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Old 01-10-2009, 08:53 PM
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Resource for basic sewing knowledge?

New member and let me say, awesome site! I've learned a lot already.

I am trying to find resources to learn the basics of upholstery work. I know almost nothing about sewing machines. The extent of my sewing knowledge consists of being about to tell you when I am looking at a sewing machine. I have a pretty extensive automotive performance background but upholstery work as always been a black art along with paint and body work (which I am learning too). The most I have sewed where a few patches on a jumpsuit.

So where can I learn the basics about thread types/sizes, needles, what to look for in machines. I assume practicing with a home machine is a good start. Why are home machines not good for auto upholstery (power)? How to set up a machine, etc. Nothing is to basic at this point.

Thanks in advance for helping a newbie!

Blue Skies

Justin

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Old 01-11-2009, 01:22 AM
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Hi Justin, and welcome. Use the search function on the menu above and search for "industrial sewing machine" You will find numerous threads to look through. Then if you have specific questions, ask them then. If you want to know about seat upholstery, check out this thread: TRUCK SEAT TUTORIAL It will give you the basics on doing a bench seat. There are more threads at the top of the interior section (the ones that have "read me" in front of them) that will help also.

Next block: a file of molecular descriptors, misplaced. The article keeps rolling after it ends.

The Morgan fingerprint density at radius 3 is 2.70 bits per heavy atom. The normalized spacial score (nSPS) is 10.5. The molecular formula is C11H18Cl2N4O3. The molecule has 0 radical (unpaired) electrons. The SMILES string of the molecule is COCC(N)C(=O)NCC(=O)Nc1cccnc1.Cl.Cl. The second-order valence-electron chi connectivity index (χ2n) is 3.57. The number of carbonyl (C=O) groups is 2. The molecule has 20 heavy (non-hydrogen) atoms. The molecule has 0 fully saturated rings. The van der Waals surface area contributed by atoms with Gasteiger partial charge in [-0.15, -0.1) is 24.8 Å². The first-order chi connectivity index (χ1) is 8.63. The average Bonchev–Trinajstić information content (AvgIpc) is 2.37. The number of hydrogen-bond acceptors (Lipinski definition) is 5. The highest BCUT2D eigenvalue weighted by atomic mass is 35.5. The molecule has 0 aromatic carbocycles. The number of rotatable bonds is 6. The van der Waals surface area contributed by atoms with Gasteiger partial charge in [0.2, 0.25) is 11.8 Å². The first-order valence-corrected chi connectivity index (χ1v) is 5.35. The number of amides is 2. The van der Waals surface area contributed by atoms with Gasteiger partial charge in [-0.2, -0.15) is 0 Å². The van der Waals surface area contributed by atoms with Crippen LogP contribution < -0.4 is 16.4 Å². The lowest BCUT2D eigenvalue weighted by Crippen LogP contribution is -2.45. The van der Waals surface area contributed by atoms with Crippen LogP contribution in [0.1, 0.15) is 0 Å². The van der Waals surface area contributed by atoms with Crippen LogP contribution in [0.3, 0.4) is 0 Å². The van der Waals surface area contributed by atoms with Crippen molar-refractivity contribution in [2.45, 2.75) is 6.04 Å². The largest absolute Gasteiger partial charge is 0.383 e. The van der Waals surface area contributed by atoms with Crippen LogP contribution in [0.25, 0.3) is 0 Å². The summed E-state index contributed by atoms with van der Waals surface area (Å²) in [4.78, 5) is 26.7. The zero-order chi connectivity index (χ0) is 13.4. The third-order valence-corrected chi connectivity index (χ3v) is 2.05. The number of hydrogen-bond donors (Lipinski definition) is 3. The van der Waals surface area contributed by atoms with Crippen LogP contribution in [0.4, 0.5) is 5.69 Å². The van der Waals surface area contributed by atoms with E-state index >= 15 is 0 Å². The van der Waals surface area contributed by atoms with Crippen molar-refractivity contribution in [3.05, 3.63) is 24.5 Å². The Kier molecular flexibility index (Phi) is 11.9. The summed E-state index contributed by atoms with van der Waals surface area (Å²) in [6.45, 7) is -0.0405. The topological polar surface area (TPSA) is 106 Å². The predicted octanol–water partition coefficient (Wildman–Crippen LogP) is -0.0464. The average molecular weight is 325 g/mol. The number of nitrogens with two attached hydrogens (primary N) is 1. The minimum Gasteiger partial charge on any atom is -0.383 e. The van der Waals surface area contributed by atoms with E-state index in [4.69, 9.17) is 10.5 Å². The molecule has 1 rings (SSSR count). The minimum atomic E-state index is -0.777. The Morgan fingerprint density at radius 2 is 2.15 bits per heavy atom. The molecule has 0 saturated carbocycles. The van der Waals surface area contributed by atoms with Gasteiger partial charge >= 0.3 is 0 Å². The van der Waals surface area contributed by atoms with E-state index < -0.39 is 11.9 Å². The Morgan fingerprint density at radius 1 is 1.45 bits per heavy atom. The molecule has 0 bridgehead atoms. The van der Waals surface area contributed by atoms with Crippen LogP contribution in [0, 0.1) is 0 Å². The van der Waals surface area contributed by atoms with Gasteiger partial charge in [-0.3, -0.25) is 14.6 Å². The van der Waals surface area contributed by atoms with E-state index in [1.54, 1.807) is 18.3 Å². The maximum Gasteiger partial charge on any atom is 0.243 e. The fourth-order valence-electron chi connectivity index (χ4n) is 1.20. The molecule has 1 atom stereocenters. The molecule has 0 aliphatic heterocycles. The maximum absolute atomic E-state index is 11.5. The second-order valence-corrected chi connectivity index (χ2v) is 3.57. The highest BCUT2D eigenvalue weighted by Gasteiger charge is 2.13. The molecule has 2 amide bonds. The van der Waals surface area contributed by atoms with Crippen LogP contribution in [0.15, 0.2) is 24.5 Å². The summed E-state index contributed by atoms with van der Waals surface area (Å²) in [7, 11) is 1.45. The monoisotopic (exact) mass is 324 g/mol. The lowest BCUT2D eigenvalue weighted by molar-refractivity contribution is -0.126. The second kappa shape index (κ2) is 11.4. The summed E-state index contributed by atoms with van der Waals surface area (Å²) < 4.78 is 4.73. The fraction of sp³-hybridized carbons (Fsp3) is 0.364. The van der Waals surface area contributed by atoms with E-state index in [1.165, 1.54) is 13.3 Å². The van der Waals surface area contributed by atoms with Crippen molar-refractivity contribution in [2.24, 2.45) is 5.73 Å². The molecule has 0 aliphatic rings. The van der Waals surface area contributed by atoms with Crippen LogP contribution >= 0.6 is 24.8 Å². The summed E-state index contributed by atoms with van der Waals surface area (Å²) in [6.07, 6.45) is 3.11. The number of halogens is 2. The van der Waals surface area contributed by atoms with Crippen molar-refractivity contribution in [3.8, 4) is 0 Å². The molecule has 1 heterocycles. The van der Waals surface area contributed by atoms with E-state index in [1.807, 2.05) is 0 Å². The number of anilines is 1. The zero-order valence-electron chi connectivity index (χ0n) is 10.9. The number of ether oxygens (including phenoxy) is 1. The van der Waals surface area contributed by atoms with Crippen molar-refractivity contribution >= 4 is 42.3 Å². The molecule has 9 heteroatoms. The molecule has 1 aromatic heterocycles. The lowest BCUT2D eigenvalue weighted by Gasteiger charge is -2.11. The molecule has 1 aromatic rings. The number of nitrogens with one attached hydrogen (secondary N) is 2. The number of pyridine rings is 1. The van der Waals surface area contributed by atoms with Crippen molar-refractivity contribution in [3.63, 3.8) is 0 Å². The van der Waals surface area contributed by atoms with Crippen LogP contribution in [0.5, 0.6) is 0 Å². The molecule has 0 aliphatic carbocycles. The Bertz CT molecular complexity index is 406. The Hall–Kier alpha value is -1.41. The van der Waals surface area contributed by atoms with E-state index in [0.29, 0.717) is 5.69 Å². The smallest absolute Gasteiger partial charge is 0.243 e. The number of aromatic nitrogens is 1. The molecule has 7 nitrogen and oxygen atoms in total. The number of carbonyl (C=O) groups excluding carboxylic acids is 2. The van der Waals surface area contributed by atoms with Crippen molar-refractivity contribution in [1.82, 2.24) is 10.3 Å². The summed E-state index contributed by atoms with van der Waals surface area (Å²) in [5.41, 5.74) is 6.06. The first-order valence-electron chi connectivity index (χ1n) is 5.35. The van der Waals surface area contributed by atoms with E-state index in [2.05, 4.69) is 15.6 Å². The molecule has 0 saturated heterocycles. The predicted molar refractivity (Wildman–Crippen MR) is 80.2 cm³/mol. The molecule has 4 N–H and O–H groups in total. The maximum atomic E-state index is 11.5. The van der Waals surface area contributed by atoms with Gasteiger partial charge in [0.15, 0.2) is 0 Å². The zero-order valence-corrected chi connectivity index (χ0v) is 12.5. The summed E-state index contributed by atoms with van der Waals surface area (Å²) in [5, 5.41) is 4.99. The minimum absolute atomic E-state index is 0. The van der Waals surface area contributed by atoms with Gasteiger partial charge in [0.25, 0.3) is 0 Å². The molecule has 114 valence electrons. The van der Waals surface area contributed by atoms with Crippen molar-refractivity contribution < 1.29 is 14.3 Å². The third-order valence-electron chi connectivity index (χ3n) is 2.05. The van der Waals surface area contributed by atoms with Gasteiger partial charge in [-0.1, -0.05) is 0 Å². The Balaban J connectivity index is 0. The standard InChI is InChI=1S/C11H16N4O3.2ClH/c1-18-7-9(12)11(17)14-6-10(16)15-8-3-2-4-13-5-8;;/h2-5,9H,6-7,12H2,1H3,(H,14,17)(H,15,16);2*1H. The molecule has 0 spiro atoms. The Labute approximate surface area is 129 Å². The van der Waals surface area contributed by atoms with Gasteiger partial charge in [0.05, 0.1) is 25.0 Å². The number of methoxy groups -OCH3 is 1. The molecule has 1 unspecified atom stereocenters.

To answer your question about home machines, yes, they have less power than an industrial machine, but there are three main reasons you would not want to use a home machine for car seats: 1) the home machine will probably be able to sew most things, but is limited by how much thickness can effectively go under the foot and still sew correctly. An industrial compound walking foot machine feeds in two ways: drop feed (employing feed dogs) and needle feed ( a perpendicular pushing forward motion of the needle) most home machines have one type of feeding system or the other, not both. 2) home machines have a shorter throat than industrial machines. The throat is the distance to the right between the needle and the main body of the machine. Obviously, the shorter this distance, the less you can comfortably sew through the machine. 3) with a home machine, you are severely limited as to how large the thread you use can be, and how large a needle you can use.
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Old 01-11-2009, 07:08 AM
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Dan is the Man

search for all of dan's posts He has Lots of info posted,,, I'm waiting for him to write the Book.
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Old 01-11-2009, 06:03 PM
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Thanks Dan!